From Chapter Six: Old Threads and New 1902–1903
Samuel and Moina Mathers were busy moving from avenue Mozart to new (cheaper) accommodation in Montmartre when Crowley reappeared in November 1902. By that time the Isis performances probably felt to Mathers like a lost paradise. Since then, his world had fallen about his ears; Crowley’s, despite despairs, had grown.
According to Crowley’s Confessions, Mathers still commanded allegiance as “representative of the Secret Chiefs,”1 but having mulled over Bennett’s doubts over “integrity,” with added suspicion that Mathers was either temporarily “obsessed” by forces emanating from the book of the Sacred Magic of Abra-Melin, or had permanently “fallen,” Crowley’s Order commitment was inertial, partially compensated for by an intellectual Buddhism. Still, having consulted with Mathers last time he’d been in Paris, it seemed logical to rejoin the thread, and so he went, ostensibly to recover bags and books left when leaving for America two and half years before.
Surrounded by turmoil, Mathers appeared reticent, which Crowley attributed to embarrassment. Mathers had almost certainly sold Crowley’s bags, including an “almost new fifty-guinea dressing case.”2 Mathers handed over the books but said the bags he’d have to search for. Crowley watched as Mathers did to him what he knew he’d done to others: taken and not returned. But if the Chiefs had discarded Mathers, Crowley (he says) knew no replacement; the issue rankled.
It was probably Gerald Kelly who introduced Crowley to former Peterhouse, Cambridge student, Hugh Stephen Haweis (1878–1969), son of Rev. Hugh Reginald Haweis (author of Music and Morals, 1871) and artist Mary Eliza Haweis. Ensconced in Montparnasse’s English artist colony, Haweis, like Moina Mathers nearly a decade earlier, attended the Académie Colarossi where in 1902 he met artist Mina Loy and, venturing into forested Meudon on Paris’s southwestern outskirts, acquainted himself with controversial sculptor Auguste Rodin. Rodin invited Haweis to photograph his work. Haweis’s application of Steichen’s gum-bichromate process to the images captivated the sixty-two-yearold: “Mieux que Steichen,” Rodin exclaimed.3 Crowley noted some two decades later, “the youth”—in fact Haweis was less than three years his junior, and a Cambridge contemporary—had achieved “a certain delicate eminence,”4 which, whatever Crowley may have thought it meant, sounds patronizing, with a hint of envy. In 1904, Rodin made Haweis and Coles his official photographers.
According to Confessions, desire for an independent view on Mathers made Crowley ask Haweis to visit Montmartre, which he did, only to return with a tale of Mathers boring him with a disquisition on the gods of Mexico. Recognizing this as something Mathers picked up from the people who’d first “induced me to go out to Mexico,” Crowley smelled “charlatan,” “exploiting omne ignotum pro magnifico like the veriest quack.”5 Crowley here exploits a phrase uttered by Conan Doyle’s Sherlock Holmes in “The Red Headed League” (Strand magazine, August 1891) that liberally transliterated means “everything unknown seems magnificent (to the ignorant).” Again, the implication is that Mathers aggrandized himself with stolen goods, which worked for him until someone recognized “the trick.” Confessions states that the “moment” he realized it, he came into contact with Mathers’s “forces.” Using Captain Fuller’s account written eight years later (Equinox 1, no. 4 (1910): 174–77), Crowley removed himself from whatever facts, if any, underlay what allegedly happened next.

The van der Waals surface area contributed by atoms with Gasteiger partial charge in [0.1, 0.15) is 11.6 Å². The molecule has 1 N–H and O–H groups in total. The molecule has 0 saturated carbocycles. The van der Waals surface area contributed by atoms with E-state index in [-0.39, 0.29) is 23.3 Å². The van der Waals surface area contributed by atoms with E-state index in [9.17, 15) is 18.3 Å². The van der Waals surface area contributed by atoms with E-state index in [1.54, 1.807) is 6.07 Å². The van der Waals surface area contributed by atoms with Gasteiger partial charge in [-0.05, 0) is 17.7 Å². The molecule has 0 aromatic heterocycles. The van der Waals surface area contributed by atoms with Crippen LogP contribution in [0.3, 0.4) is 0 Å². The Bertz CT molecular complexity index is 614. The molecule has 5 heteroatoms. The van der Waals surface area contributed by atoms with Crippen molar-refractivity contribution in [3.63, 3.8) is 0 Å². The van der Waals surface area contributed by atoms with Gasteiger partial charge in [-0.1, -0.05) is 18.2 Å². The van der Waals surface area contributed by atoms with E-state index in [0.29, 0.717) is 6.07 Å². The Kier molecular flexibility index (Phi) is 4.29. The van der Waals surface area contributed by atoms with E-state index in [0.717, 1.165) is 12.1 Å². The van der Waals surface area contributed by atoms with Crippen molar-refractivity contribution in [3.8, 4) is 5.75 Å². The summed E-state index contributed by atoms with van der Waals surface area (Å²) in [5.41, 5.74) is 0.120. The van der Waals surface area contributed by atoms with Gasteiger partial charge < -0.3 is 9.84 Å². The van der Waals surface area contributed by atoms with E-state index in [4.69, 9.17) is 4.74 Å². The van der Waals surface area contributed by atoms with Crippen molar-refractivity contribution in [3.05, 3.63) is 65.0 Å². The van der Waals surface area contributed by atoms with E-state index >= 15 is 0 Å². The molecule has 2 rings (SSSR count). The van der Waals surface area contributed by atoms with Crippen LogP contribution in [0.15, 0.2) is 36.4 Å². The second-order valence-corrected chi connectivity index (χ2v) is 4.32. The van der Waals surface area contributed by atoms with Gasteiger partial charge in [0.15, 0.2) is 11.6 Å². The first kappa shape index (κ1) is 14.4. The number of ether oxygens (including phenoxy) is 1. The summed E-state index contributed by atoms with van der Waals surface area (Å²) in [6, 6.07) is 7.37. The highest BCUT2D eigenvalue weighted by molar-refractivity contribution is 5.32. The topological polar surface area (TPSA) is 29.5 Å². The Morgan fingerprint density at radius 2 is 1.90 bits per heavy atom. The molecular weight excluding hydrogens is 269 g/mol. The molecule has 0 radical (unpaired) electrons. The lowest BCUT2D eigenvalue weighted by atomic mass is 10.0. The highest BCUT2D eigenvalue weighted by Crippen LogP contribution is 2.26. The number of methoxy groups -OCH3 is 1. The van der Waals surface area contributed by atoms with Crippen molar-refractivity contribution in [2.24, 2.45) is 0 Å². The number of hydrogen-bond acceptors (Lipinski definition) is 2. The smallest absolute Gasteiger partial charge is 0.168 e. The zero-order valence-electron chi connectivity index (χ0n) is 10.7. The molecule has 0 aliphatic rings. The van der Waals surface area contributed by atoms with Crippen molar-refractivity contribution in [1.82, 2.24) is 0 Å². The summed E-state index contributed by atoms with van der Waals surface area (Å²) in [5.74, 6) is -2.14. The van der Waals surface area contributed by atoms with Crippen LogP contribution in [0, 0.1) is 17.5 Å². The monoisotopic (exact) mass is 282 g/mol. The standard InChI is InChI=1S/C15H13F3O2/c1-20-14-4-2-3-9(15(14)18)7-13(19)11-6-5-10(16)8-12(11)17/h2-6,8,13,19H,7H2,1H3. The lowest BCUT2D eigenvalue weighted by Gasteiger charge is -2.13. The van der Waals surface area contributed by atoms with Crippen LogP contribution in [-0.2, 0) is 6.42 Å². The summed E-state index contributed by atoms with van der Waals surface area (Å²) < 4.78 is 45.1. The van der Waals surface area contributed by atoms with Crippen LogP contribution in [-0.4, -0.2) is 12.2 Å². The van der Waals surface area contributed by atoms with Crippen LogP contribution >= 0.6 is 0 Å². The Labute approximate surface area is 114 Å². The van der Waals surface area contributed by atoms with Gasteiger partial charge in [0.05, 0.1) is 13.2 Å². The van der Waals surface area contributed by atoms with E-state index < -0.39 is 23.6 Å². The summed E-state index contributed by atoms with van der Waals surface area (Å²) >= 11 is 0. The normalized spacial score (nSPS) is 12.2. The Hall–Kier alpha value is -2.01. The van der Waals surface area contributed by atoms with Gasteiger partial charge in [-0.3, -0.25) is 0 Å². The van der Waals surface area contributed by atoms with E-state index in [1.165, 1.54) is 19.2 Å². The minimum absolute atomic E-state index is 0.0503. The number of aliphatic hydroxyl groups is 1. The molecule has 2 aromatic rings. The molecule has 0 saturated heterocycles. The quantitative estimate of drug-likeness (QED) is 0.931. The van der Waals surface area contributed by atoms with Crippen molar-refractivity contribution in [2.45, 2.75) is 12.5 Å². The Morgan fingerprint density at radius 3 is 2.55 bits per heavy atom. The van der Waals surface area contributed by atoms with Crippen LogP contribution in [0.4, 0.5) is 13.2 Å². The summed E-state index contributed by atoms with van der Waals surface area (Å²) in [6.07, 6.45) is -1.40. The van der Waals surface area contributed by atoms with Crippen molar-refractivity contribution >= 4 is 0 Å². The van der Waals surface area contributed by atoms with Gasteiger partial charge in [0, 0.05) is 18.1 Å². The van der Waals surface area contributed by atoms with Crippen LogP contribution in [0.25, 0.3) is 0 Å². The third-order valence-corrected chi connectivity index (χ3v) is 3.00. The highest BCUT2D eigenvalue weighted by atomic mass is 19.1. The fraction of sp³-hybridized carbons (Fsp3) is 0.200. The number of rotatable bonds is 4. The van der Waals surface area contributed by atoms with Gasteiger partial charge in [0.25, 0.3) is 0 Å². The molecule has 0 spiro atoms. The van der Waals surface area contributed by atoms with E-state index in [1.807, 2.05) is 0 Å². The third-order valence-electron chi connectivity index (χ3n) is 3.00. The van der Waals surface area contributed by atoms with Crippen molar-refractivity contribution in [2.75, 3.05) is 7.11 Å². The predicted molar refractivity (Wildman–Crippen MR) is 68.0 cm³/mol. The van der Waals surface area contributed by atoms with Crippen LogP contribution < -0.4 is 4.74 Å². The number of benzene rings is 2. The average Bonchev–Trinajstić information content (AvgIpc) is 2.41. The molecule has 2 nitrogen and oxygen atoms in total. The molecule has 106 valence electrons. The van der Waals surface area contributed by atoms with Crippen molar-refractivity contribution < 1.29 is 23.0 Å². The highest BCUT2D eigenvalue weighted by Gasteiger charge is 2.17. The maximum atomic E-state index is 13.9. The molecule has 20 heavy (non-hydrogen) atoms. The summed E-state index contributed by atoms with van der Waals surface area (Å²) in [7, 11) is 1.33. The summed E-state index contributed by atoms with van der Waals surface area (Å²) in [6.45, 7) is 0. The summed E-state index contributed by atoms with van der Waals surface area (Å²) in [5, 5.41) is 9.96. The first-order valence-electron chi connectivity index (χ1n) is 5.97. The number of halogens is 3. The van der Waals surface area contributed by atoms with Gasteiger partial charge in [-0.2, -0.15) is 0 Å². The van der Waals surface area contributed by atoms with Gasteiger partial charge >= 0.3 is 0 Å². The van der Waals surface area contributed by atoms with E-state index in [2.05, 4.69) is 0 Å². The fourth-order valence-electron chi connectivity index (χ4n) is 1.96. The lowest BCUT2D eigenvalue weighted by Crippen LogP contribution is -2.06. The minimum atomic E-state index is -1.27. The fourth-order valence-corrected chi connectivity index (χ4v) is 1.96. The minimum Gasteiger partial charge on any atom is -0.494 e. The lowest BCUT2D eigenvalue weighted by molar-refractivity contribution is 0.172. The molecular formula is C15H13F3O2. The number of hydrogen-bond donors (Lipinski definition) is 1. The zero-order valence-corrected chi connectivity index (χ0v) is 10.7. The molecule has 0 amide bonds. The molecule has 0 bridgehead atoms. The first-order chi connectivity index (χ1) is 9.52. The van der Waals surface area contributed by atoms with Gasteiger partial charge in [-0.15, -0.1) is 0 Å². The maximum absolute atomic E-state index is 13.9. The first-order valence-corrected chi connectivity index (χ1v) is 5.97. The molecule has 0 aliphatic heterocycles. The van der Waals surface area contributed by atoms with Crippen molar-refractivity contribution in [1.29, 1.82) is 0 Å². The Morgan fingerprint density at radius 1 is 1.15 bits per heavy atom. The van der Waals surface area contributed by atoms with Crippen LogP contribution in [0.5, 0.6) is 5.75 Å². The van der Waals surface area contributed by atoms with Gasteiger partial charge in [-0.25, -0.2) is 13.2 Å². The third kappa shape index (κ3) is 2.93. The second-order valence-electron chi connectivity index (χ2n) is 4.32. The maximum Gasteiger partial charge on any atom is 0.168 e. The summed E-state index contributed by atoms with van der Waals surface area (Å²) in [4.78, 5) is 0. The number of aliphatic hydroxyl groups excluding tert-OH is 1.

According to Fuller, Crowley found Gerald Kelly perturbed. Enquiry revealed that vampire sorceress “Mrs M,” was manipulating a “Miss Q.” Crowley asked to visit Miss Q where Mrs M was living. Alone with Mrs M while Miss Q made tea, Crowley examined a bronze head of Balzac. While examining it, he felt dreamy and noticed Mrs M no longer appeared worn by middle age but as a bewitching beauty leaning over him, hair dangling seductively. Crowley allegedly got up, calmly replaced the bronze, and talked normally while mentally confronting her wiles with magical resistance. She tried harder, approaching with obsessing lust. Crowley’s resistance apparently confronted her with the hell of her own future decrepitude. She tried an obscenity and a kiss, but Crowley held the siren at arm’s length, netted in her own evil energy. Blue-greenish light seemed to envelope her head as what was now a hideous hag hobbled hopelessly from the room. Wanting to know if the vampire worked alone or was directed, Crowley supposedly asked Kelly if he knew a clairvoyant. He said he did: the “Sibyl.” The Sibyl eventually envisioned a house Crowley recognized as Mathers’. Entering the vision, Crowley found within it not Mathers and wife but what looked like Theo and Mrs. Horos: “Their bodies were in prison; but their spirits were in the house of the fallen chief of the Golden Dawn.”6
Crowley couldn’t tell whether to direct a hostile will-current against Mathers and Moina for inviting the spirits into themselves, or to see the figures as disguised Abra-Melin demons. Should he warn Mathers of evil done about him? The Sibyl responded to an inner voice: leave it alone. Crowley reflected years later in Confessions that this “story” was typical of his magical state at the time. He could function as a “Master of Magick” but wasn’t really interested. He thought he might complete Abra-Melin, but the mess over Mathers soured the proposal.
Inclined to Buddhism, Crowley published in Paris an edition of Berashith, written in India. Berashith portrayed Buddhism as essentially a science of mind elaborated into moralistic dogma. Years later, Crowley wondered if he hadn’t become rather big-headed on the strength of his adventures; he implies he had. Anyhow, “the big people in the artistic world in France accepted me quite naturally as a colleague.”7